There are other renewables apart from wind: concentrated solar in hot sunny places and long haul HVDC grids is both very low carbon, AND no nasty waste to deal with.

    If we are going to build nuclear, then I think the state should do it. The taxpayer is on the hook for clean up anyway, so why pay a lot of subsidy to skew the market to get these things built, when we can just buy it done directly.

  • CANDU reactors are the safest in the world because they use heavy water technology and moderated in such a way as to allow quick shut down in case of emergency. The cost of heavy water is greater than light water (LWR), though, and therefore most go for cheaper versus safer.

  • Julian Tisi 27th Aug '13 - 3:22pm

    Thanks for a very useful article.

    I must admit that I’m in favour of nuclear for the simple reason, as Stephen Tindale says, that it’s the cheapest form of low carbon energy there is… apart from energy efficiency, that is.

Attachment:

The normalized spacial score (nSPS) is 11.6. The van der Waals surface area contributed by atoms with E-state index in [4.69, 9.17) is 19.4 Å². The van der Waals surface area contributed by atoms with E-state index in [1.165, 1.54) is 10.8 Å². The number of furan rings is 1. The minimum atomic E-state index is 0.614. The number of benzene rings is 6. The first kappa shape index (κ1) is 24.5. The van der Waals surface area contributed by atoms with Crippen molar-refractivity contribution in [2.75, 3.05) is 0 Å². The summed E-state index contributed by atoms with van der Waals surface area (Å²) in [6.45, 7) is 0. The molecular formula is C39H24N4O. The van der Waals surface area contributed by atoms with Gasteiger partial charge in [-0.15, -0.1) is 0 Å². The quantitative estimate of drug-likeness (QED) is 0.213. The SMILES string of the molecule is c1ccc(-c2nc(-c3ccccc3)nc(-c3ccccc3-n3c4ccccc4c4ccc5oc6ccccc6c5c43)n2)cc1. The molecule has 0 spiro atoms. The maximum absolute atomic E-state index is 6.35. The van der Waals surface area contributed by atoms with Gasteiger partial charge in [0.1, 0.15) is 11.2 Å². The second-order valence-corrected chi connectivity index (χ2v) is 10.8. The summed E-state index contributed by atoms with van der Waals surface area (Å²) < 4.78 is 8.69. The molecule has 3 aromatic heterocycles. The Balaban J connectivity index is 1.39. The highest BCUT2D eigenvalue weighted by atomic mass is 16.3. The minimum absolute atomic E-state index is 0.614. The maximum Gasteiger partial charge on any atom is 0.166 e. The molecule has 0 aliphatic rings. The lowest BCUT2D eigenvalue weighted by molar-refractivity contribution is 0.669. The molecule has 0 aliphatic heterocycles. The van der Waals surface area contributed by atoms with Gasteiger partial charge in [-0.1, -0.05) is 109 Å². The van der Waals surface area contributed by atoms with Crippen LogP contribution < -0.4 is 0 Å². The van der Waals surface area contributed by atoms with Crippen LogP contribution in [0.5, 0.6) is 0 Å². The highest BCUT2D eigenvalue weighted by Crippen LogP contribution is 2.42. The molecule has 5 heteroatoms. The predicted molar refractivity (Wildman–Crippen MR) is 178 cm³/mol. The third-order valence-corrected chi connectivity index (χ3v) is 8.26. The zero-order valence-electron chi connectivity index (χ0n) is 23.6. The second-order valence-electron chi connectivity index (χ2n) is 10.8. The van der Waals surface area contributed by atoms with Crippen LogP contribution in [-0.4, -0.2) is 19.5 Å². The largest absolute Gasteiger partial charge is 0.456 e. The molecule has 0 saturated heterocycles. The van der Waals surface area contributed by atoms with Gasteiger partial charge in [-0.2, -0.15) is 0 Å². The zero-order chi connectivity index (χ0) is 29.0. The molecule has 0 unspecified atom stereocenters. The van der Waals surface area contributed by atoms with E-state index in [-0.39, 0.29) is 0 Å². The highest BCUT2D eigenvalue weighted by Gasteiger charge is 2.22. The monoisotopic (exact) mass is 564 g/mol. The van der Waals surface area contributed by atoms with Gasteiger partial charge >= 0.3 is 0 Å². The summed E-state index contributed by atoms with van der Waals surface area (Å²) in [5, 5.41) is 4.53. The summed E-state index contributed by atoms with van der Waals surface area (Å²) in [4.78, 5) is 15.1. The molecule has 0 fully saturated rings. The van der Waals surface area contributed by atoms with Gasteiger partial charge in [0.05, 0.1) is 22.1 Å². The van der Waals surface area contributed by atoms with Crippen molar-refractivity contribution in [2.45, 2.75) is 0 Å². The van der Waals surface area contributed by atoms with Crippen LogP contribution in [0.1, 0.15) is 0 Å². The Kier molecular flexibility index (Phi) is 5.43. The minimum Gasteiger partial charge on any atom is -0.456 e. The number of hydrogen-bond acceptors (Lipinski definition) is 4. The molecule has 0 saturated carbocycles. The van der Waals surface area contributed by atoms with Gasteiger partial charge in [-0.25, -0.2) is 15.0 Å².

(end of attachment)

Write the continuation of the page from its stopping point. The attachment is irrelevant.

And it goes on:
• Finite resources will eventually threaten liberty, nuclear is finite. I would rather, radically, invest in something else. I am not sure that you can see far enough into the future and saying, indefinitely that: ‘Nuclear power is not cheap. But the long-term contract price (so-called strike price) set once the Energy Bill becomes law will be lower for nuclear than for renewables or carbon capture and storage.’

  • The price of nuclear hides the fact that it’s extremely cheap on fuel and hence running costs, but incredibly costly to build. In particular, it is a voracious consumer of engineering expertise. Everybody starts out by saying they will do it simply and just replicate what has been proven to work. Everybody ends up running ragged with modifications and precautions to demonstrate safety, because, well, the record isn’t great, is it?